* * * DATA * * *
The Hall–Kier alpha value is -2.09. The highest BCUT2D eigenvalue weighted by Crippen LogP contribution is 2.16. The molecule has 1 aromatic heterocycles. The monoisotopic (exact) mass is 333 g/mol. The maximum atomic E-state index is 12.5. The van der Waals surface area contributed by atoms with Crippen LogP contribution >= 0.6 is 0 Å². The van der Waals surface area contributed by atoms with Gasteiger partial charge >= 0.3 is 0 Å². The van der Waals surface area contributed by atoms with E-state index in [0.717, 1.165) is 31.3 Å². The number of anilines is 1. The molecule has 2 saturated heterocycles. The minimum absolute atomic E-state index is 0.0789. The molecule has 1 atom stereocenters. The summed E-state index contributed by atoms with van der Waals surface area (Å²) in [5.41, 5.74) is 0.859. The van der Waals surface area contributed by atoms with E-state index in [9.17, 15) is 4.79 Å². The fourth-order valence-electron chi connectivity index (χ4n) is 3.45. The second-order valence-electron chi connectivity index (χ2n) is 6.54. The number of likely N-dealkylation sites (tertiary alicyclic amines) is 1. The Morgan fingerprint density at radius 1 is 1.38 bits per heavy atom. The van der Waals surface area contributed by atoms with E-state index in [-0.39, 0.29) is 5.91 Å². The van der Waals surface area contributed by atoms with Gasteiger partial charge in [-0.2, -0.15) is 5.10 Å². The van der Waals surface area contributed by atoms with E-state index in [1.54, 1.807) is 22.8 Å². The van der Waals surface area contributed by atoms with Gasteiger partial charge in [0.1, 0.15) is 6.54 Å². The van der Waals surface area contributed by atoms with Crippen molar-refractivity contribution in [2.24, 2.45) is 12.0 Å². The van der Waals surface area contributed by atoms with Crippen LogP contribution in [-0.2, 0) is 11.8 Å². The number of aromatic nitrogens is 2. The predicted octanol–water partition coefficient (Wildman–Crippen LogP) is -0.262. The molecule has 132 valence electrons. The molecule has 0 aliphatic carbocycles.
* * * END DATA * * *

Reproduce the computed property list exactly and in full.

The Hall–Kier alpha value is -2.09. The highest BCUT2D eigenvalue weighted by Crippen LogP contribution is 2.16. The molecule has 1 aromatic heterocycles. The monoisotopic (exact) mass is 333 g/mol. The maximum atomic E-state index is 12.5. The van der Waals surface area contributed by atoms with Crippen LogP contribution >= 0.6 is 0 Å². The van der Waals surface area contributed by atoms with Gasteiger partial charge >= 0.3 is 0 Å². The van der Waals surface area contributed by atoms with E-state index in [0.717, 1.165) is 31.3 Å². The number of anilines is 1. The molecule has 2 saturated heterocycles. The minimum absolute atomic E-state index is 0.0789. The molecule has 1 atom stereocenters. The summed E-state index contributed by atoms with van der Waals surface area (Å²) in [5.41, 5.74) is 0.859. The van der Waals surface area contributed by atoms with E-state index in [9.17, 15) is 4.79 Å². The fourth-order valence-electron chi connectivity index (χ4n) is 3.45. The second-order valence-electron chi connectivity index (χ2n) is 6.54. The number of likely N-dealkylation sites (tertiary alicyclic amines) is 1. The Morgan fingerprint density at radius 1 is 1.38 bits per heavy atom. The van der Waals surface area contributed by atoms with E-state index in [-0.39, 0.29) is 5.91 Å². The van der Waals surface area contributed by atoms with Gasteiger partial charge in [-0.2, -0.15) is 5.10 Å². The van der Waals surface area contributed by atoms with E-state index in [1.54, 1.807) is 22.8 Å². The van der Waals surface area contributed by atoms with Gasteiger partial charge in [0.1, 0.15) is 6.54 Å². The van der Waals surface area contributed by atoms with Crippen molar-refractivity contribution in [2.24, 2.45) is 12.0 Å². The van der Waals surface area contributed by atoms with Crippen LogP contribution in [-0.2, 0) is 11.8 Å². The number of aromatic nitrogens is 2. The predicted octanol–water partition coefficient (Wildman–Crippen LogP) is -0.262. The molecule has 132 valence electrons. The molecule has 0 aliphatic carbocycles.